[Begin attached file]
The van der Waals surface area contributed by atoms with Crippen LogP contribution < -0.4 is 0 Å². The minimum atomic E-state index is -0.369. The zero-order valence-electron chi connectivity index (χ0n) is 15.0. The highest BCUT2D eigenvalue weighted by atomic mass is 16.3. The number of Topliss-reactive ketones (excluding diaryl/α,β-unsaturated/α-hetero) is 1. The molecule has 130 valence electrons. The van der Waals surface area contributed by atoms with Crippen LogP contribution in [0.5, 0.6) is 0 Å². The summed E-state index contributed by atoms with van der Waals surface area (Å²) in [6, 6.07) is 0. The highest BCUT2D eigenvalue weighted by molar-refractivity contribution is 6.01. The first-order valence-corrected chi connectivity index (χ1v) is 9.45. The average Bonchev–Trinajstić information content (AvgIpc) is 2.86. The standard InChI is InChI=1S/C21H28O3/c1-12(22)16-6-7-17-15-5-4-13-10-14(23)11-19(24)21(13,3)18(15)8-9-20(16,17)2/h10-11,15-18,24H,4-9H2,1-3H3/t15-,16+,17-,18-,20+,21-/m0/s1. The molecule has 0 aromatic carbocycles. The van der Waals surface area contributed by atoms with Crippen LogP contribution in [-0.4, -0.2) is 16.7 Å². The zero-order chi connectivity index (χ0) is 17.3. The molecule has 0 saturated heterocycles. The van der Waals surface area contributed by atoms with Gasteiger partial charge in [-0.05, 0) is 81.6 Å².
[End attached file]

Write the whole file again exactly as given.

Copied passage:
The van der Waals surface area contributed by atoms with Crippen LogP contribution < -0.4 is 0 Å². The minimum atomic E-state index is -0.369. The zero-order valence-electron chi connectivity index (χ0n) is 15.0. The highest BCUT2D eigenvalue weighted by atomic mass is 16.3. The number of Topliss-reactive ketones (excluding diaryl/α,β-unsaturated/α-hetero) is 1. The molecule has 130 valence electrons. The van der Waals surface area contributed by atoms with Crippen LogP contribution in [0.5, 0.6) is 0 Å². The summed E-state index contributed by atoms with van der Waals surface area (Å²) in [6, 6.07) is 0. The highest BCUT2D eigenvalue weighted by molar-refractivity contribution is 6.01. The first-order valence-corrected chi connectivity index (χ1v) is 9.45. The average Bonchev–Trinajstić information content (AvgIpc) is 2.86. The standard InChI is InChI=1S/C21H28O3/c1-12(22)16-6-7-17-15-5-4-13-10-14(23)11-19(24)21(13,3)18(15)8-9-20(16,17)2/h10-11,15-18,24H,4-9H2,1-3H3/t15-,16+,17-,18-,20+,21-/m0/s1. The molecule has 0 aromatic carbocycles. The van der Waals surface area contributed by atoms with Crippen LogP contribution in [-0.4, -0.2) is 16.7 Å². The zero-order chi connectivity index (χ0) is 17.3. The molecule has 0 saturated heterocycles. The van der Waals surface area contributed by atoms with Gasteiger partial charge in [-0.05, 0) is 81.6 Å².